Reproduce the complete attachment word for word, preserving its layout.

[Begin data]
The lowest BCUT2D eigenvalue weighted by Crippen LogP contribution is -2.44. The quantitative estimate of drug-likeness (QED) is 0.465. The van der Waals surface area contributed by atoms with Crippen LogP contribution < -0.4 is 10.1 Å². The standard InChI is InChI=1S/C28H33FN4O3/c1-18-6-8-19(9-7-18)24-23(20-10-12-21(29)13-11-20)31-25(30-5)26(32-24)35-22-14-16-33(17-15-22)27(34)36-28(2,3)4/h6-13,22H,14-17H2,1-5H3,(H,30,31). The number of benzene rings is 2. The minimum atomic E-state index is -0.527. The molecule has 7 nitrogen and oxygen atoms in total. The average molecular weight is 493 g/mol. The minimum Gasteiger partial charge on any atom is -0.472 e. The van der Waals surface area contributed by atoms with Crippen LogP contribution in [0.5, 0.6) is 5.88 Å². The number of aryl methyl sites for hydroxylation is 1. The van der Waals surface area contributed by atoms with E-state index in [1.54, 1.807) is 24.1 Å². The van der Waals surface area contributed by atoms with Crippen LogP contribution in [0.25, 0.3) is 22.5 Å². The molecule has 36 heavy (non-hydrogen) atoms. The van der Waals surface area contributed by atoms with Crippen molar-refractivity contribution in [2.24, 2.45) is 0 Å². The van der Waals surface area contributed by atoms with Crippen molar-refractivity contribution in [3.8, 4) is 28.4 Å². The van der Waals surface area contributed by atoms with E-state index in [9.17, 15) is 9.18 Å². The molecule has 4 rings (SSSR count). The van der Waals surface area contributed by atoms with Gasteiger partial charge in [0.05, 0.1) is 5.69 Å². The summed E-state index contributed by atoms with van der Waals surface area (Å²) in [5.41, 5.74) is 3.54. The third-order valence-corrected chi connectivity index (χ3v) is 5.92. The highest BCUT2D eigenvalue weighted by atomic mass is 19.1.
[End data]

The lowest BCUT2D eigenvalue weighted by Crippen LogP contribution is -2.44. The quantitative estimate of drug-likeness (QED) is 0.465. The van der Waals surface area contributed by atoms with Crippen LogP contribution < -0.4 is 10.1 Å². The standard InChI is InChI=1S/C28H33FN4O3/c1-18-6-8-19(9-7-18)24-23(20-10-12-21(29)13-11-20)31-25(30-5)26(32-24)35-22-14-16-33(17-15-22)27(34)36-28(2,3)4/h6-13,22H,14-17H2,1-5H3,(H,30,31). The number of benzene rings is 2. The minimum atomic E-state index is -0.527. The molecule has 7 nitrogen and oxygen atoms in total. The average molecular weight is 493 g/mol. The minimum Gasteiger partial charge on any atom is -0.472 e. The van der Waals surface area contributed by atoms with Crippen LogP contribution in [0.5, 0.6) is 5.88 Å². The number of aryl methyl sites for hydroxylation is 1. The van der Waals surface area contributed by atoms with E-state index in [1.54, 1.807) is 24.1 Å². The van der Waals surface area contributed by atoms with Crippen LogP contribution in [0.25, 0.3) is 22.5 Å². The molecule has 36 heavy (non-hydrogen) atoms. The van der Waals surface area contributed by atoms with Crippen molar-refractivity contribution in [2.24, 2.45) is 0 Å². The van der Waals surface area contributed by atoms with Crippen molar-refractivity contribution in [3.8, 4) is 28.4 Å². The van der Waals surface area contributed by atoms with E-state index in [9.17, 15) is 9.18 Å². The molecule has 4 rings (SSSR count). The van der Waals surface area contributed by atoms with Gasteiger partial charge in [0.05, 0.1) is 5.69 Å². The summed E-state index contributed by atoms with van der Waals surface area (Å²) in [5.41, 5.74) is 3.54. The third-order valence-corrected chi connectivity index (χ3v) is 5.92. The highest BCUT2D eigenvalue weighted by atomic mass is 19.1.